I’m probably making this sound like a deeply unfaithful and disrespectful take on a much-loved tale, but all-in-all it does stay relatively faithful to the novel. Steps are taken to fix what’s arguably the main problem with The Hound of the Baskervilles as a Sherlock Holmes story – i.e, the fact that Holmes doesn’t appear for a long section in the middle of the book – but this is subtly done and surely understandable. And, ultimately, the movie turns out to be much more faithful to the book than it at one point appears likely to – the script works hard (maybe a bit too hard) to mislead the audience as to the identity of the killer, and the first time I saw it I did actually wonder if the movie was going to wrong-foot the audience by actually making somebody different responsible for the murders.

But no. All is roughly as Conan Doyle conceived it, with the notable exception of the love interest in the book turning out to be an insane accomplice with a peculiar Spanish accent in the movie. To be honest Fisher’s movie is full of these cheerfully over-the-top flourishes. Peter Cushing does his usual stalwart work but is an extremely theatrical Holmes, a hyperactive thinking machine (perhaps a little too genteel in places). As Watson, Andre Morell is firmly in the usual tradition of how these characters are presented – which is to say, a couple of decades older than the people Conan Doyle was writing about – although rather more the reliable man of action than the buffoonish foil one commonly encounters.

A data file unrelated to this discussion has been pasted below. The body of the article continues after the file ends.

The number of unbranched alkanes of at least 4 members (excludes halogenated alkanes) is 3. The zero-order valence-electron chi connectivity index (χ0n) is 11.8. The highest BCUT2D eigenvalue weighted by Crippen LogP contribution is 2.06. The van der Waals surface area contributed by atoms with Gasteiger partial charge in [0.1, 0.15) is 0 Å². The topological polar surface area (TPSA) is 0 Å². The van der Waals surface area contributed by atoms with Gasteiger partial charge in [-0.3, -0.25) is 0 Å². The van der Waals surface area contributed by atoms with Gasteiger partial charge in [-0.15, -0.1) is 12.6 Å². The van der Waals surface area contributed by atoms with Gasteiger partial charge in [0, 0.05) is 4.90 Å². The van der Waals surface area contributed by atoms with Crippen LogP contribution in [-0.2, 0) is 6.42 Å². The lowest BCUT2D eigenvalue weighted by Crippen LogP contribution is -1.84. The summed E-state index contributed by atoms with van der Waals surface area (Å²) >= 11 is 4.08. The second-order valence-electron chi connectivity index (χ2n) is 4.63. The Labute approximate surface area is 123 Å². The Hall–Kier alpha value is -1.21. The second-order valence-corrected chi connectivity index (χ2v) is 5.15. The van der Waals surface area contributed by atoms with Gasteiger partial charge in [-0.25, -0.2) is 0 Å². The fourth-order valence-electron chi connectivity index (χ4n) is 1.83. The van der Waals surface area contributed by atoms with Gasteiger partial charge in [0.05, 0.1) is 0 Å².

The casting of Christopher Lee as Sir Henry means that the script has to find something for him to do – he’s a fairly colourless and passive figure in the novel. The option they go for is to build him up as the romantic lead, which would make perfect sense but for two things – firstly, the decision (previously mentioned) to make the female lead a bad ‘un results in this plotline going off at an unexpected tangent, and secondly – well, it’s Christopher Lee, isn’t it?